Keep Our Clinics is an organization that supports independent abortion providers nationwide, which are often underfunded in comparison to larger, national organizations. Keep Our Clinics financially assists small, community-based clinics with funding that covers security, building repairs, PPE and hazard pay, legal fees, and community education and advocacy.
Support National Network of Abortion Funds
The National Network of Abortion Funds is on a mission to remove the financial and logistical barriers to abortion access by centering people who have abortions and organizations at the intersections of racial, economic, and reproductive justice. Donations support their educational efforts and financial support of those seeking abortions.
Support The Brigid Alliance
The Brigid Alliance arranges and funds confidential, personalized travel support to those seeking abortion care in highly restricted areas. Their financial assistance and planning services help people traveling across state lines to access abortion care.
Support Physicians for Reproductive Health
Physicians for Reproductive Health is a doctor-led national advocacy organization using medical evidence to promote sound policy and practice. Their trained physicians live and practice in 45 states. They not only provide compassionate patient care, but actively seek to provide evidence-based research to affect policy change.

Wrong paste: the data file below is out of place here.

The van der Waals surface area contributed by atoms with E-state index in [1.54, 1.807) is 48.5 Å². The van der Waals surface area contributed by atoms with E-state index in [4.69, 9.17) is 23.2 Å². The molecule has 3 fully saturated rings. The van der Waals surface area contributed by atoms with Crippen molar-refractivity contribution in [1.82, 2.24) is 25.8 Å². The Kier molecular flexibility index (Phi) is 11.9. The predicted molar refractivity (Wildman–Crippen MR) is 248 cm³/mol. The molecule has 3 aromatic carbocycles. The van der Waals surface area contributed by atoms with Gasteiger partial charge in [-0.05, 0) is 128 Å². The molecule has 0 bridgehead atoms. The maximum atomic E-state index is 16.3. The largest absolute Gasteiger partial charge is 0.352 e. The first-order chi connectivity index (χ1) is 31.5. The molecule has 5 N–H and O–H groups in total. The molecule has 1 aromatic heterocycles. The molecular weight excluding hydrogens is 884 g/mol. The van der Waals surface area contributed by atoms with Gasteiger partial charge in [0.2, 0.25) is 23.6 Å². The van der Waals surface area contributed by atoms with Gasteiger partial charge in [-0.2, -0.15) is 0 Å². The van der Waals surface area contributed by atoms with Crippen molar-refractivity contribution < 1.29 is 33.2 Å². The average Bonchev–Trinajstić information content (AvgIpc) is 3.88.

Support The 19th
The 19th is a nonprofit news organization reporting at the intersection of gender, race, politics, and policy in America. Their coverage of reproductive justice provides critical on-the-ground perspectives across the country. Donations from readers and supporters help power and sustain their mission to provide thoughtful, independent reporting.
Support Online Abortion Resource Squad
Online Abortion Resource Squad (OARS) is an online abortion accompaniment collective that helps ensure that there is quality information and support on all abortion-related online forums.
This peer-based online counseling model helps ensure that folks are finding the correct information on the Internet when they need qualified, practical, medical, and legal resources when it comes to abortion.
Contact your representatives
If you are passionate about protecting abortion access in your state, contact your representatives at the state level and make your voice heard. Find your state legislators and express to them that you want access to abortion protected in your state, since it soon may no longer be protected on a federal level.
Additionally, you can contact your federal representatives and encourage them to support a bill to codify abortion access in all 50 states. You can access their contact information by entering your zip code on the U.S. House of Representatives website.